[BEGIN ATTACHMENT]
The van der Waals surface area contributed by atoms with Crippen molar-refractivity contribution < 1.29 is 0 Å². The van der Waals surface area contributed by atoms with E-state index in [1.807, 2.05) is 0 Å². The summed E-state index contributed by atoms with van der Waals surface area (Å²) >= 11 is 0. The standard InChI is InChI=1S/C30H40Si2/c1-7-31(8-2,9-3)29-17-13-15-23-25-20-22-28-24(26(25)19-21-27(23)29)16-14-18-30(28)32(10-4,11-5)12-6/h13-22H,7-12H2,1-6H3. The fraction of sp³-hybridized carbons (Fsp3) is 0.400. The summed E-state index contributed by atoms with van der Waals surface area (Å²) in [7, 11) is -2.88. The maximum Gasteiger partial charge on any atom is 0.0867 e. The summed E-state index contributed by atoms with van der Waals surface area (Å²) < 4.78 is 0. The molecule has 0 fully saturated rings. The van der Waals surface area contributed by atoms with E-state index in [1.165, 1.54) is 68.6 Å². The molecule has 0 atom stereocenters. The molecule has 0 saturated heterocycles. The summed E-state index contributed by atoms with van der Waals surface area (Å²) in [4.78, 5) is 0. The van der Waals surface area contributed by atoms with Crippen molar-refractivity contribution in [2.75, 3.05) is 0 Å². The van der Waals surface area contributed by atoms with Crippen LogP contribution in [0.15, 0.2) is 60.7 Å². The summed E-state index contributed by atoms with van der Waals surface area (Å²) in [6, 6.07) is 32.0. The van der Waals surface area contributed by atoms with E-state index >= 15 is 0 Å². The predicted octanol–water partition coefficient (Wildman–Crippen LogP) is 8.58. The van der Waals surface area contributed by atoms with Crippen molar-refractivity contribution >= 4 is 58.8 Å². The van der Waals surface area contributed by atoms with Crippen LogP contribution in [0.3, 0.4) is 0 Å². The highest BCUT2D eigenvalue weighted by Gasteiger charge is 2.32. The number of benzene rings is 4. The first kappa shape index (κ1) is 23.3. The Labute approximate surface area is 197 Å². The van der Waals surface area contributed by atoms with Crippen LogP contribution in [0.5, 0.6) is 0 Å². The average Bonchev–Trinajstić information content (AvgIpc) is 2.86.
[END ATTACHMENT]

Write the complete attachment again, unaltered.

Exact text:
The van der Waals surface area contributed by atoms with Crippen molar-refractivity contribution < 1.29 is 0 Å². The van der Waals surface area contributed by atoms with E-state index in [1.807, 2.05) is 0 Å². The summed E-state index contributed by atoms with van der Waals surface area (Å²) >= 11 is 0. The standard InChI is InChI=1S/C30H40Si2/c1-7-31(8-2,9-3)29-17-13-15-23-25-20-22-28-24(26(25)19-21-27(23)29)16-14-18-30(28)32(10-4,11-5)12-6/h13-22H,7-12H2,1-6H3. The fraction of sp³-hybridized carbons (Fsp3) is 0.400. The summed E-state index contributed by atoms with van der Waals surface area (Å²) in [7, 11) is -2.88. The maximum Gasteiger partial charge on any atom is 0.0867 e. The summed E-state index contributed by atoms with van der Waals surface area (Å²) < 4.78 is 0. The molecule has 0 fully saturated rings. The van der Waals surface area contributed by atoms with E-state index in [1.165, 1.54) is 68.6 Å². The molecule has 0 atom stereocenters. The molecule has 0 saturated heterocycles. The summed E-state index contributed by atoms with van der Waals surface area (Å²) in [4.78, 5) is 0. The van der Waals surface area contributed by atoms with Crippen molar-refractivity contribution in [2.75, 3.05) is 0 Å². The van der Waals surface area contributed by atoms with Crippen LogP contribution in [0.15, 0.2) is 60.7 Å². The summed E-state index contributed by atoms with van der Waals surface area (Å²) in [6, 6.07) is 32.0. The van der Waals surface area contributed by atoms with E-state index >= 15 is 0 Å². The predicted octanol–water partition coefficient (Wildman–Crippen LogP) is 8.58. The van der Waals surface area contributed by atoms with Crippen molar-refractivity contribution >= 4 is 58.8 Å². The van der Waals surface area contributed by atoms with Crippen LogP contribution in [0.3, 0.4) is 0 Å². The highest BCUT2D eigenvalue weighted by Gasteiger charge is 2.32. The number of benzene rings is 4. The first kappa shape index (κ1) is 23.3. The Labute approximate surface area is 197 Å². The van der Waals surface area contributed by atoms with Crippen LogP contribution in [0.5, 0.6) is 0 Å². The average Bonchev–Trinajstić information content (AvgIpc) is 2.86.